Each year, about one million babies throughout the world die of complications due to premature birth. Many of them could have been saved if given access to an incubator. But this expensive device is sorely lacking in developing countries. A young British researcher says he has found a solution -- a low-cost inflatable incubator.
Doctors say many expectant mothers in developing countries give birth prematurely, especially in refugee camps, largely because of poor diet and unhealthy living conditions.
Premature birth is the biggest killer of children worldwide. Because these tiny babies are born before their lungs are fully developed, they are more susceptible to often deadly infections. But they could survive if placed in an incubator, where they would continue to develop in the closed chamber and warm, controlled environment.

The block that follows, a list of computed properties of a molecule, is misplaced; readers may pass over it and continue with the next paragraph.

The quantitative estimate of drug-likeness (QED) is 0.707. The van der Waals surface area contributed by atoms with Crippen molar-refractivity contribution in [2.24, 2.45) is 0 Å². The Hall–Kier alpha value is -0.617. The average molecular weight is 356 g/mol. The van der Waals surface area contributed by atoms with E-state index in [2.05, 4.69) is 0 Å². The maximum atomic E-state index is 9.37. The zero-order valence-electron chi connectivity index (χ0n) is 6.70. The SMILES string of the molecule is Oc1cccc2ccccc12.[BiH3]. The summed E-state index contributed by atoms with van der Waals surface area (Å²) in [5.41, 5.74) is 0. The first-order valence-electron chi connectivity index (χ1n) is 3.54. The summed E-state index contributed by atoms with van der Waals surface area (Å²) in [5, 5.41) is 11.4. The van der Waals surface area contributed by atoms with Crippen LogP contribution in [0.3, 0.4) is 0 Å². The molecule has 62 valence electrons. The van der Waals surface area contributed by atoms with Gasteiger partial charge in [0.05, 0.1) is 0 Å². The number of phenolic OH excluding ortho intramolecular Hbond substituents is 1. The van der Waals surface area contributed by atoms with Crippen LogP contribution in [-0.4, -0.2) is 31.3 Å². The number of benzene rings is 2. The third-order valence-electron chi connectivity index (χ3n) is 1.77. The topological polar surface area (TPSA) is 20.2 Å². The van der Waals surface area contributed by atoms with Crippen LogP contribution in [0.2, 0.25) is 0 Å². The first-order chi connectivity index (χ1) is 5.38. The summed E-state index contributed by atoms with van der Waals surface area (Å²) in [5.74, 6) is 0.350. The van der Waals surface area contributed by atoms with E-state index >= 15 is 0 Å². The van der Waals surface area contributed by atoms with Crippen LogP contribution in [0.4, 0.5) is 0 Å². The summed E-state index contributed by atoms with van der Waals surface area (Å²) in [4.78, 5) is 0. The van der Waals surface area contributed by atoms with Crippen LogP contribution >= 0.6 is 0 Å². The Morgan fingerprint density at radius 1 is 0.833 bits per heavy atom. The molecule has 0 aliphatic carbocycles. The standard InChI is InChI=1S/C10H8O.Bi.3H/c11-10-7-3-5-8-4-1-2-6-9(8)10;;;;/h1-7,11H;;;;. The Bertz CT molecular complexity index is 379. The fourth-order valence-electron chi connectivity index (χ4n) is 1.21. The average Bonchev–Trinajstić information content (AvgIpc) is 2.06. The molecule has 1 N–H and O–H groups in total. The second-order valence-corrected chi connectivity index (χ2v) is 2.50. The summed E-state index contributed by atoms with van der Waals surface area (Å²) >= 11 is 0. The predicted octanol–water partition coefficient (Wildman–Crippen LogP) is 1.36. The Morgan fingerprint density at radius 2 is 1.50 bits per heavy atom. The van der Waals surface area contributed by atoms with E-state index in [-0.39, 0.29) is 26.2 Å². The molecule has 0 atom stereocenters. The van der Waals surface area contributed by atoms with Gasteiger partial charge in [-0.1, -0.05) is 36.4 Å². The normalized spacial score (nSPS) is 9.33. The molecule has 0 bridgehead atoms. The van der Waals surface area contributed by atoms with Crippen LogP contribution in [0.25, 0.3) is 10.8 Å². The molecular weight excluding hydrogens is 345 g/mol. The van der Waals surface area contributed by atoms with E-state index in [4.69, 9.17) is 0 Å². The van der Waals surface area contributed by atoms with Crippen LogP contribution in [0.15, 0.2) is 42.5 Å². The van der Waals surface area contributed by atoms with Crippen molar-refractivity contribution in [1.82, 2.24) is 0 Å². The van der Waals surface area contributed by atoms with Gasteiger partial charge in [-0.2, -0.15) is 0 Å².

However with a price tag of around $50,000, incubators are out of reach even for some hospitals.
Design engineering student James Roberts, 23, of Britain says his $400 inflatable incubator may help solve this problem.
“It's basically an insulated piece of air, so it's like the difference between double and single glazing, so it's easier to keep the inside at a stable heat environment, heat temperature," he said.
The inflated incubator is collapsible and when folded resembles an ordinary travel bag.
It is powered through a regular electrical line, but Roberts said he has found a solution in case there is a power outage, which often happens in refugee camps.
“I thought 'why not car batteries?' There's loads of cars out there, they're pretty readily available. So you can plug this into a car battery. It will run for 24 hours and then when the mains [regular electrical line] comes back on, the mains can then charge this battery, and then that can run the incubator," he said.
Roberts' won the $47,000 James Dyson Award earlier this year for his incubator design. He said the project is still in the development phase, but the prize money will help him start a company for the mass manufacturing of inflatable incubators.